In negotiations, for the first time ever, nurses in the Twin Cities and Twin Ports are bargaining and building power together. Rank-and-file members have served as rotating negotiators in bargaining, and nurse contract action teams are updating and organizing members every day. In June, nurses organized coordinated informational pickets over our contract fight, and in August, nurses at many hospitals signed and released a vote of no confidence in hospital leadership.
This was not a first strike for many of our nurses, some of whom are veterans of the 2016 strike of Allina Health. For other nurses, including those who graduated and began their careers during the pandemic, this is new. It is not just their first strike, but their first job and their first contract. For all of these nurses, who have courageously turned out and organized every step of the way, the strike line this past week was an incredible site of education, organizing, and power.
Yes, we must organize to win, for our patients and our profession. But make no mistake: Minnesota nurses are building that power from the bottom up. Through the efforts of our fellow nurses, we are better organized and more energized than ever to carry this fight forward.
RN, North Memorial Health
RN, Essentia Health–Duluth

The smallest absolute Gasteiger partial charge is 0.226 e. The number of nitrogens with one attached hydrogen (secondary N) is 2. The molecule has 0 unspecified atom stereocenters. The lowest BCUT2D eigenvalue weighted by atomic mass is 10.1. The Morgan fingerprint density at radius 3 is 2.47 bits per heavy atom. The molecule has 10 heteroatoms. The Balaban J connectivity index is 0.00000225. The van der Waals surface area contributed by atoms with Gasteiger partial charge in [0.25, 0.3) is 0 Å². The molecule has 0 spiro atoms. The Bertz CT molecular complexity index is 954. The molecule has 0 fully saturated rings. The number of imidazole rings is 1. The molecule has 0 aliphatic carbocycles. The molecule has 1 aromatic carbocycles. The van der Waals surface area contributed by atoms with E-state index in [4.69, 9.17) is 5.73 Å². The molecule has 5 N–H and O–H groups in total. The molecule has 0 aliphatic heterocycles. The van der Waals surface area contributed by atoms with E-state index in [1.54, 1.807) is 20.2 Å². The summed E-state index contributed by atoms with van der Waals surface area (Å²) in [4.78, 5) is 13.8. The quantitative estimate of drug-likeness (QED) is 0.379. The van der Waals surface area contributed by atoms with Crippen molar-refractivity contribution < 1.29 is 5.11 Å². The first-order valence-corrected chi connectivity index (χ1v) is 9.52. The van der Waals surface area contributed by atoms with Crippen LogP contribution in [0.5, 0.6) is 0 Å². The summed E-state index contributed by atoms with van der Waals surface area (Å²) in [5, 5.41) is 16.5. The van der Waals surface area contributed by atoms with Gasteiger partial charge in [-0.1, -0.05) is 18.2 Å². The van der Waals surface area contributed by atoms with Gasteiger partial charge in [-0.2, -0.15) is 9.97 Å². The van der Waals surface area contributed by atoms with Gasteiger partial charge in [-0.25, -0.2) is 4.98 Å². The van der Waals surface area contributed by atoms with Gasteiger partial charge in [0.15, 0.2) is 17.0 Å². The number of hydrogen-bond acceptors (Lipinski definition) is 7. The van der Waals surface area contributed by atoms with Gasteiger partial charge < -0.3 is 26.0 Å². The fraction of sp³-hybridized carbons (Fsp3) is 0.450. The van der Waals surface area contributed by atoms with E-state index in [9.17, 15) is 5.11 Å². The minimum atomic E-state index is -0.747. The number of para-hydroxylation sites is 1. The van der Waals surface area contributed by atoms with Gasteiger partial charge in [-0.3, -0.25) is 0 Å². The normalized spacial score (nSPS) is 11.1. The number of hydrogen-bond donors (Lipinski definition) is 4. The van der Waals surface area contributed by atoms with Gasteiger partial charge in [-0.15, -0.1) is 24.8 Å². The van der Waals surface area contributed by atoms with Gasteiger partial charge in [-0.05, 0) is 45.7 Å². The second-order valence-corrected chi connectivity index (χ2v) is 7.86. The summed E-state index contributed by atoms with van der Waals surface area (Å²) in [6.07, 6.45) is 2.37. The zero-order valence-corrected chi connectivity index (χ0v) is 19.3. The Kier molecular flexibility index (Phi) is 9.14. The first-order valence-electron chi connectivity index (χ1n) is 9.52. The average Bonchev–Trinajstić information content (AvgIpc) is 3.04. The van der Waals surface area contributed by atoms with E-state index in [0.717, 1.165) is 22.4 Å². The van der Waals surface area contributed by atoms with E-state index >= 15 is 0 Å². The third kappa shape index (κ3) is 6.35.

Vice President, MNA
It’s almost always great to see workers on strike. Including the thousands in the Minnesota Nurses Association, whose leadership rightly says their historic strike was “an incredible site of education, organizing, and power.” What’s even more educational and powerful for workers is experiencing and watching workers win—and win big. Nurses in the MNA’s ranks reached out to me in the lead-up to and during the strike, frustrated by the lack of preparation and lack of transparency with the norms of democratic trade unionism, such as releasing strike vote participation rates, allowing members to remain in the room for the debriefs of the negotiation sessions, and discussions about how best to respond to their employers.
Of course, everyone supports the nurses’ cause and demands. As I wrote, “conditions for American workers are horrible, period. The pandemic has taken a massive toll on nurses, on educators, on the whole of society…. It is plain for everyone to see that frontline workers who keep ‘the economy’ moving are being badly abused, from nurses to railroad employees to stagehands and millions more.” The urgency of the conditions today means that we don’t have time to not be at our very best, as things are likely to get worse in the short run, demanding even more of working-class organizations who can contest with off-the-leash corporate power. It’s absolutely essential that we as union members and leaders look critically at recent experiences, assess what we did well and what we need to improve on, and carry those lessons forward into battle. Without that honesty and reflection, we stand no chance against the bosses. That is why I also noted that what “unites the nurses who walked picket lines for three days in Minnesota to the railway workers to the stagehands’ national union is a lack of preparation for any of these strikes, real or potential.”
Over a month after the nurses’ strike, the reports I am getting from members firsthand haven’t changed my analysis. The political advocacy that the MNA leadership writes about never produced the staffing legislation it hoped for and ultimately sounds like it distracted from strike prep. Every action needs to have a credible plan to win and to be treated as a serious dress rehearsal for January 6, 2025. I genuinely am rooting for the nurses to win big here.
New York City